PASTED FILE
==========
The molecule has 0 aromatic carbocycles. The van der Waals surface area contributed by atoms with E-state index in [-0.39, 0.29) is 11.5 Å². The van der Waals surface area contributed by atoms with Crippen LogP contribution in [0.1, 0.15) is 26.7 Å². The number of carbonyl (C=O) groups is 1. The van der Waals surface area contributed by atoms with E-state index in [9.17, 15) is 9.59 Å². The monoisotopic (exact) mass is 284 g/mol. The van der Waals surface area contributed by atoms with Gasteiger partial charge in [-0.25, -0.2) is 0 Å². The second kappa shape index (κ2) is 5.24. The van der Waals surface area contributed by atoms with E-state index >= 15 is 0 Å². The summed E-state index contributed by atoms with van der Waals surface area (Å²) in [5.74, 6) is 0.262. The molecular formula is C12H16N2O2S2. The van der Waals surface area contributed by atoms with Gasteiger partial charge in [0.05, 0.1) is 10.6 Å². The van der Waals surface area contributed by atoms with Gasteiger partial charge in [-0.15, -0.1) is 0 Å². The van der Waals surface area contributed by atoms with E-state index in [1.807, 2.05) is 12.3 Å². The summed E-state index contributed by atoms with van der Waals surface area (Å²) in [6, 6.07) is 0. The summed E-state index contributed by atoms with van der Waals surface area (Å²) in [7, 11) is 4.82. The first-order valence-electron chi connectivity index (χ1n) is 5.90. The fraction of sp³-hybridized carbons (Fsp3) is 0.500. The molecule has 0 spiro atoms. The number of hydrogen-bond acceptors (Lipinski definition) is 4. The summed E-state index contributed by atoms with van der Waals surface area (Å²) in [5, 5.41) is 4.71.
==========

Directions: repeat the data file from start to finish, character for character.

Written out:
The molecule has 0 aromatic carbocycles. The van der Waals surface area contributed by atoms with E-state index in [-0.39, 0.29) is 11.5 Å². The van der Waals surface area contributed by atoms with Crippen LogP contribution in [0.1, 0.15) is 26.7 Å². The number of carbonyl (C=O) groups is 1. The van der Waals surface area contributed by atoms with E-state index in [9.17, 15) is 9.59 Å². The monoisotopic (exact) mass is 284 g/mol. The van der Waals surface area contributed by atoms with Gasteiger partial charge in [-0.25, -0.2) is 0 Å². The second kappa shape index (κ2) is 5.24. The van der Waals surface area contributed by atoms with E-state index >= 15 is 0 Å². The summed E-state index contributed by atoms with van der Waals surface area (Å²) in [5.74, 6) is 0.262. The molecular formula is C12H16N2O2S2. The van der Waals surface area contributed by atoms with Gasteiger partial charge in [0.05, 0.1) is 10.6 Å². The van der Waals surface area contributed by atoms with Gasteiger partial charge in [-0.15, -0.1) is 0 Å². The van der Waals surface area contributed by atoms with E-state index in [1.807, 2.05) is 12.3 Å². The summed E-state index contributed by atoms with van der Waals surface area (Å²) in [6, 6.07) is 0. The summed E-state index contributed by atoms with van der Waals surface area (Å²) in [7, 11) is 4.82. The first-order valence-electron chi connectivity index (χ1n) is 5.90. The fraction of sp³-hybridized carbons (Fsp3) is 0.500. The molecule has 0 spiro atoms. The number of hydrogen-bond acceptors (Lipinski definition) is 4. The summed E-state index contributed by atoms with van der Waals surface area (Å²) in [5, 5.41) is 4.71.